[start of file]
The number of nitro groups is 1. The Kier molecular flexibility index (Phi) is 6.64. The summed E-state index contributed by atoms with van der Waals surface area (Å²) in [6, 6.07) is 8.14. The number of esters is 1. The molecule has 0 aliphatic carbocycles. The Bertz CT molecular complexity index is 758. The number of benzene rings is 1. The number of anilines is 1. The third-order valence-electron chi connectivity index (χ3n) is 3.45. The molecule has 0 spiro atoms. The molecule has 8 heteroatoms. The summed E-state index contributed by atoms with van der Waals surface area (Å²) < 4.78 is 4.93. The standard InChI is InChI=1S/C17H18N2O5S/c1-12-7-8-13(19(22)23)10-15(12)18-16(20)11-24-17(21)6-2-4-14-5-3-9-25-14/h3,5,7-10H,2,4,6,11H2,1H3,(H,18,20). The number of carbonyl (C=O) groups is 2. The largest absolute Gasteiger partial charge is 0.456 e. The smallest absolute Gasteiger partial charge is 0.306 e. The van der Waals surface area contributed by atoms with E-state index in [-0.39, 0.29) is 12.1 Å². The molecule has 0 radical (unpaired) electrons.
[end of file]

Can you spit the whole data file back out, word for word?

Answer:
The number of nitro groups is 1. The Kier molecular flexibility index (Phi) is 6.64. The summed E-state index contributed by atoms with van der Waals surface area (Å²) in [6, 6.07) is 8.14. The number of esters is 1. The molecule has 0 aliphatic carbocycles. The Bertz CT molecular complexity index is 758. The number of benzene rings is 1. The number of anilines is 1. The third-order valence-electron chi connectivity index (χ3n) is 3.45. The molecule has 0 spiro atoms. The molecule has 8 heteroatoms. The summed E-state index contributed by atoms with van der Waals surface area (Å²) < 4.78 is 4.93. The standard InChI is InChI=1S/C17H18N2O5S/c1-12-7-8-13(19(22)23)10-15(12)18-16(20)11-24-17(21)6-2-4-14-5-3-9-25-14/h3,5,7-10H,2,4,6,11H2,1H3,(H,18,20). The number of carbonyl (C=O) groups is 2. The largest absolute Gasteiger partial charge is 0.456 e. The smallest absolute Gasteiger partial charge is 0.306 e. The van der Waals surface area contributed by atoms with E-state index in [-0.39, 0.29) is 12.1 Å². The molecule has 0 radical (unpaired) electrons.